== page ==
Still, these increases in risk are a lot less than those linked with other established risk factors, such as age, family history of the disease, and race. Because of that, the scientists do not suggest that taller men be screened more often than is typical, or that their cancer therapy be altered.

"In comparison to other risk factors, the magnitude of the additional risk of being taller is small, and we do not think that it should interfere with preventive or clinical decisions in managing prostate cancer," said the study's lead author, Luisa Zuccolo, M.Sc., of the Department of Social Medicine at the University of Bristol. "But the insight arising from this research is of great scientific interest. Little is known on the causes of prostate cancer and this association with height has opened up a new line of scientific inquiry".........

Posted by: Mark      Read more         Source


September 3, 2008, 6:42 PM CT

Higher rates of cervical cancer amongst immigrants

Higher rates of cervical cancer amongst immigrants
Gynaecological screening tests for cervical cancer have been available to all women in Sweden for almost four decades. Despite this, a number of immigrant women have a higher risk of developing the disease than Swedish-born women, as per a new study from Karolinska Institutet.

This is especially the case for women from other Nordic countries and Central America, the differences being associated with, amongst other things, variation in the occurence rate of the Human Pappiloma Virus (HPV) around the world. HPV is a significant risk factor for cervical cancer.

"But there are other risk factors too, such as smoking, sexual habits and not taking screening tests, which make it interesting to compare cervical cancer rates between different groups of immigrant women in Sweden and native Swedes," says Professor Pär Sparen, who has led the study at the Department of Medical epidemiology and Biostatistics.

The study included more than 750,000 resident immigrant women from different countries, all of whom are registered on Karolinska Institutets national database of womens health. During the period under study (1968 to 2004) there were 1,991 cases of cervical cancer in this group. Compared with Swedish-born women in general, this represents a slightly higher risk of developing the disease (10 per cent). Also, the incidence proportion of cervical cancer amongst women who had immigrated to Sweden was lower than amongst women in their respective countries.........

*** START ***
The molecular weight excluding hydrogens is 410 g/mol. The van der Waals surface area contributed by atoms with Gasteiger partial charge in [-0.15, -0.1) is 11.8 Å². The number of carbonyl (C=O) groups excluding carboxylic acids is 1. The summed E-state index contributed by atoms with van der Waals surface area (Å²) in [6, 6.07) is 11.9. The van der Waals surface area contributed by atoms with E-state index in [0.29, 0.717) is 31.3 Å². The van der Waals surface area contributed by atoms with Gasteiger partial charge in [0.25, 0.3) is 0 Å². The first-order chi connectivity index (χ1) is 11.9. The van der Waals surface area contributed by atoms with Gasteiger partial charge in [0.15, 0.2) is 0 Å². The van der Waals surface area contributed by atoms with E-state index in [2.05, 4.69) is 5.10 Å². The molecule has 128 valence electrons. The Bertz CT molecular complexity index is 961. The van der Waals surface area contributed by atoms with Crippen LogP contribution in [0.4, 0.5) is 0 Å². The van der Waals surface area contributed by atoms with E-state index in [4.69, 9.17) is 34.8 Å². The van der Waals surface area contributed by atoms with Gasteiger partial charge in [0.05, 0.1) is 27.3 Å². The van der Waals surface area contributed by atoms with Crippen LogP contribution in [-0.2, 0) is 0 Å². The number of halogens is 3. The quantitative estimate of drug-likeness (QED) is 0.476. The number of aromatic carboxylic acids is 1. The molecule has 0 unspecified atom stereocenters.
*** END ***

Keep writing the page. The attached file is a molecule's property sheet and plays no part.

Posted by: Emily      Read more         Source


September 2, 2008, 8:04 PM CT

Colorectal cancer screening should start at age 50

Colorectal cancer screening should start at age 50
Colorectal adenomas, the precursor polyps in virtually all colorectal cancers, occur infrequently in younger adults, but the rate sharply increases after age 50. Additionally, African Americans have a higher rate of proximal, or right-sided, polyps, and may have a worse prognosis for survival if the polyps become malignant. Therefore, the results of this study further emphasize the importance of colonoscopies, which view the entire colon, for the prevention of colorectal cancer beginning at age 50. The results of this study, which represents the largest investigation, by several-fold, of this kind, were published in Clinical Gastroenterology and Hepatology, the official journal of the American Gastroenterological Association (AGA) Institute.

"While colorectal polyps are rare in adults aged 30 to 50, our study reveals an increase in polyp prevalence with age and a dramatic increase in colorectal adenoma incidence occurring in adults over the age of 50," said Francis M. Giardiello, MD, of The John Hopkins University and lead author of the study. "Understanding the natural occurrence of colorectal polyps, particularly in younger adults, is important to the development of colorectal cancer prevention strategies".